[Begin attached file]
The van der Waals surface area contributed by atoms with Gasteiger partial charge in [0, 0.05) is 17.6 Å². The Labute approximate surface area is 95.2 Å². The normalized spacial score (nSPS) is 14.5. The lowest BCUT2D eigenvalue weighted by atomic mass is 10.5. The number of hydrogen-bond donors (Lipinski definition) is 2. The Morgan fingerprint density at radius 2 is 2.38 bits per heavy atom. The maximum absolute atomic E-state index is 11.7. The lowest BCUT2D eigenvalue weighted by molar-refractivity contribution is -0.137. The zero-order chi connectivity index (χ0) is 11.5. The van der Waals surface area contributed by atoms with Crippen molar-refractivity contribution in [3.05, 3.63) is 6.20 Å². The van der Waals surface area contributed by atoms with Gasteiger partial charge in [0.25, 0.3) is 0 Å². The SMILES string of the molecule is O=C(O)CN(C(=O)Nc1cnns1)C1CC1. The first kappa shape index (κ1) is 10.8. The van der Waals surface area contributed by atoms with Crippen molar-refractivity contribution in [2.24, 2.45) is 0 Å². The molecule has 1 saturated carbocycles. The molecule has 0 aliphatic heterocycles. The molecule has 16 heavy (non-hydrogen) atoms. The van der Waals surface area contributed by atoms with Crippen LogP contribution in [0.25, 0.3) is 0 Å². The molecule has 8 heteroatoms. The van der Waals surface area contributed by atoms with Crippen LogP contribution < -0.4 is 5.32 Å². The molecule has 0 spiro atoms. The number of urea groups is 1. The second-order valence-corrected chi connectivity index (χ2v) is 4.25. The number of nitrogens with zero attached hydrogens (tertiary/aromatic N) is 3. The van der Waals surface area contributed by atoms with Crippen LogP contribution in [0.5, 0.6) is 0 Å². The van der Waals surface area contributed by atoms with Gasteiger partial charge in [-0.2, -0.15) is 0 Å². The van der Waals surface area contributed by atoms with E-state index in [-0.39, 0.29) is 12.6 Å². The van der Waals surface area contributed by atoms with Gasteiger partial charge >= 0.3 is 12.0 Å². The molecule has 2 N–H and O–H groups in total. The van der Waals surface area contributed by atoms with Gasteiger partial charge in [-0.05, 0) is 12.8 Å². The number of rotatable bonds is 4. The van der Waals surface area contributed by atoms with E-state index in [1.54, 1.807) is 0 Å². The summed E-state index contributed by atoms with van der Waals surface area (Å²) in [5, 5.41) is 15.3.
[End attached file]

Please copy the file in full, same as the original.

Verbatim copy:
The van der Waals surface area contributed by atoms with Gasteiger partial charge in [0, 0.05) is 17.6 Å². The Labute approximate surface area is 95.2 Å². The normalized spacial score (nSPS) is 14.5. The lowest BCUT2D eigenvalue weighted by atomic mass is 10.5. The number of hydrogen-bond donors (Lipinski definition) is 2. The Morgan fingerprint density at radius 2 is 2.38 bits per heavy atom. The maximum absolute atomic E-state index is 11.7. The lowest BCUT2D eigenvalue weighted by molar-refractivity contribution is -0.137. The zero-order chi connectivity index (χ0) is 11.5. The van der Waals surface area contributed by atoms with Crippen molar-refractivity contribution in [3.05, 3.63) is 6.20 Å². The van der Waals surface area contributed by atoms with Gasteiger partial charge in [0.25, 0.3) is 0 Å². The SMILES string of the molecule is O=C(O)CN(C(=O)Nc1cnns1)C1CC1. The first kappa shape index (κ1) is 10.8. The van der Waals surface area contributed by atoms with Crippen molar-refractivity contribution in [2.24, 2.45) is 0 Å². The molecule has 1 saturated carbocycles. The molecule has 0 aliphatic heterocycles. The molecule has 16 heavy (non-hydrogen) atoms. The van der Waals surface area contributed by atoms with Crippen LogP contribution in [0.25, 0.3) is 0 Å². The molecule has 8 heteroatoms. The van der Waals surface area contributed by atoms with Crippen LogP contribution < -0.4 is 5.32 Å². The molecule has 0 spiro atoms. The number of urea groups is 1. The second-order valence-corrected chi connectivity index (χ2v) is 4.25. The number of nitrogens with zero attached hydrogens (tertiary/aromatic N) is 3. The van der Waals surface area contributed by atoms with Crippen LogP contribution in [0.5, 0.6) is 0 Å². The van der Waals surface area contributed by atoms with Gasteiger partial charge in [-0.2, -0.15) is 0 Å². The van der Waals surface area contributed by atoms with E-state index in [-0.39, 0.29) is 12.6 Å². The van der Waals surface area contributed by atoms with Gasteiger partial charge >= 0.3 is 12.0 Å². The molecule has 2 N–H and O–H groups in total. The van der Waals surface area contributed by atoms with Gasteiger partial charge in [-0.05, 0) is 12.8 Å². The number of rotatable bonds is 4. The van der Waals surface area contributed by atoms with E-state index in [1.54, 1.807) is 0 Å². The summed E-state index contributed by atoms with van der Waals surface area (Å²) in [5, 5.41) is 15.3.